Michelangelo is therefore an artist who developes an inclination towards torment, an impetuous feeling that he expresses through his search for truth. A celestial truth and linked to the Platonic essence that is also alive in the feeling of love, the Supreme is a liberation is the highest moment for humanity. Contemplation is hope, it is the expectation that makes a feeling alive, a dimension that he himself experiences towards a woman he is longing for, Vittoria Colonna.

Michelangelo is tormented by perfection and finds moments of incomparable artistic tension in the continuous search for the study of bodies, even by the means of corpses, he excels in drawing, in sculpture he goes beyond the ancients, in painting he endeavours.

A grumpy man, a lonely man, here we meditate on what is the manifestation of art, it is a perennial dialogue with spirituality, from the conflict in fact arise the greatest works, the greatest examples.

It is the power of the continuous struggle between good and evil, Michelangelo is flesh, he is pure expressive force, he is touched concretely in all his works and in the various phases of his long working period.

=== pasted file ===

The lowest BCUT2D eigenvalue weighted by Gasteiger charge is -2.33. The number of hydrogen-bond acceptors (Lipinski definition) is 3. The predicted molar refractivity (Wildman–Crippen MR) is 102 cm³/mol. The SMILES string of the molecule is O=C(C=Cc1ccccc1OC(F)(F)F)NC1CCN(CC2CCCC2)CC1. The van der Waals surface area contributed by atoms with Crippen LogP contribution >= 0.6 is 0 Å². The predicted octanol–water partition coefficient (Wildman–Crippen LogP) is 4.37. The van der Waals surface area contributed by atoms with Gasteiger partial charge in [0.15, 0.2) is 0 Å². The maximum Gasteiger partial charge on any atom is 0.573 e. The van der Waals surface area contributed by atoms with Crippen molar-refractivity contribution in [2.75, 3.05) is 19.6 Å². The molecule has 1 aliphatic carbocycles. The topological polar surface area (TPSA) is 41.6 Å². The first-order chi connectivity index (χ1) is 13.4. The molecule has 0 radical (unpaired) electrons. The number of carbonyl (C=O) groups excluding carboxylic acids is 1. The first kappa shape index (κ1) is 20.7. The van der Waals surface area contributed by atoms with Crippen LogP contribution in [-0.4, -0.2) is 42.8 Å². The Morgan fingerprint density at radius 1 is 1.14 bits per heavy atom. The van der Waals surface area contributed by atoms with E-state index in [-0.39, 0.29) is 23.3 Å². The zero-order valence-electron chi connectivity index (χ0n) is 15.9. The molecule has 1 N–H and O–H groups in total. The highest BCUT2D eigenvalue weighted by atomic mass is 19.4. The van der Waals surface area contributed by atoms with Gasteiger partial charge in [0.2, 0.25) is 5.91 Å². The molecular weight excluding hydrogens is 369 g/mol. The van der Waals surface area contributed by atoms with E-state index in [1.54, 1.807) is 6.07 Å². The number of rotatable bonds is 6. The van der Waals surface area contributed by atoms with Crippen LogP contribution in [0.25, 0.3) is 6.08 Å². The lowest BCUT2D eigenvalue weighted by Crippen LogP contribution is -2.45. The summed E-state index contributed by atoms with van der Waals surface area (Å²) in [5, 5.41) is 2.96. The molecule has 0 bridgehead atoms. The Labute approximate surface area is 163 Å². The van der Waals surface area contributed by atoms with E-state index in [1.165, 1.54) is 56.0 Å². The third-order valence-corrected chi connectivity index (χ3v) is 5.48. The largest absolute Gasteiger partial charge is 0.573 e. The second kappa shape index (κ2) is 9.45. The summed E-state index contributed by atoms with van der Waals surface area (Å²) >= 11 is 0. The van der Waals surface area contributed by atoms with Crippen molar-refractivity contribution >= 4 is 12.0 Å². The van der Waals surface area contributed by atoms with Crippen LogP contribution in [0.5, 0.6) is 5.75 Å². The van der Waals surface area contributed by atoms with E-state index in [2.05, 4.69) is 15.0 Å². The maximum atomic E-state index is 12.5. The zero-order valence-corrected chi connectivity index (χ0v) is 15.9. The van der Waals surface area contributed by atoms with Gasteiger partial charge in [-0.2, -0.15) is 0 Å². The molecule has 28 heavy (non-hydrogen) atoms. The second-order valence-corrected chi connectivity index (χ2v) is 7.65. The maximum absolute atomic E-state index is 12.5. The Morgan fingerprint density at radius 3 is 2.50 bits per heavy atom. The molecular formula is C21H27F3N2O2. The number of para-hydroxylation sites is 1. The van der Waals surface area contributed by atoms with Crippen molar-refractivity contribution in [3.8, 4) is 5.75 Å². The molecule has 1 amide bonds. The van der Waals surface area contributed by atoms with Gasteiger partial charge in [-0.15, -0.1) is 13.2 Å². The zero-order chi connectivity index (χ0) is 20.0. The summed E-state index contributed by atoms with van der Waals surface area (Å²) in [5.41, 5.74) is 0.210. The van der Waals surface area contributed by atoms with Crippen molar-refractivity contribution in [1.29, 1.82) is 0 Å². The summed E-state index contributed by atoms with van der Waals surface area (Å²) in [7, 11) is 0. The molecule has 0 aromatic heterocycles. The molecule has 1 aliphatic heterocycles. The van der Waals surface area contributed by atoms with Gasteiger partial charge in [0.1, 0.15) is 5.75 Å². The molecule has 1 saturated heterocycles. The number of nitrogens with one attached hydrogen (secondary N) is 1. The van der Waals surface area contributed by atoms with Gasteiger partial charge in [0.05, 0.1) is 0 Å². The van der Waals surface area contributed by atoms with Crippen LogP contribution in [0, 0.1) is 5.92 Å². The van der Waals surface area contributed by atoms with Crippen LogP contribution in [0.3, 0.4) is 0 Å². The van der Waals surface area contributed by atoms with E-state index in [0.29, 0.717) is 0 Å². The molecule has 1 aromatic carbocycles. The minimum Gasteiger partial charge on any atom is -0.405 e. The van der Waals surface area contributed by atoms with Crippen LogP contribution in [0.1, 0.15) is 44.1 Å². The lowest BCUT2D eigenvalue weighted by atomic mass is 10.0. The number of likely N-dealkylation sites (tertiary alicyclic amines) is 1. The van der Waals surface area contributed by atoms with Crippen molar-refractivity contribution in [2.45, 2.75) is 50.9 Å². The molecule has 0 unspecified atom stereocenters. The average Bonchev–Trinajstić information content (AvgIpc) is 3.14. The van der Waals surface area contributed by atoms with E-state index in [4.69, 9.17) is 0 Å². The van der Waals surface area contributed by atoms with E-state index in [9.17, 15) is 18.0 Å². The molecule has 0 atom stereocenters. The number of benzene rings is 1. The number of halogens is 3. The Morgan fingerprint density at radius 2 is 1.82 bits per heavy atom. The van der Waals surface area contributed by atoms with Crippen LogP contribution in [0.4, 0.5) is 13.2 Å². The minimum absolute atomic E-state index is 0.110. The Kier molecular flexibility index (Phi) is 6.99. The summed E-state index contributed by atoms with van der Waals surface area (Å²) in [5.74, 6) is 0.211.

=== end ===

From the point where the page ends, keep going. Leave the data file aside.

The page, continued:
It is his personal suffering that bears the vital force of Michelangelo’s most important works, a lonely man who is not very sociable, produces a strong art; in some ways we can compare him to another bad personality, that of Caravaggio who will appear only a century later: it is as if in these two great artists we can see a tormented spiritual matrix that leads to different conclusions.

Michelangelo was a genius and always will be because he is recognizable in his greatness, that greatness of always being different but always the same in its fundamental matrices, in its essence.

Michelangelo, subjugated by history, by the men of his day who made history, constrained not to be truly free, will always show the power of man’s greatness, that of always believing in oneself and in one’s weaknesses in order to recognize and overcome them.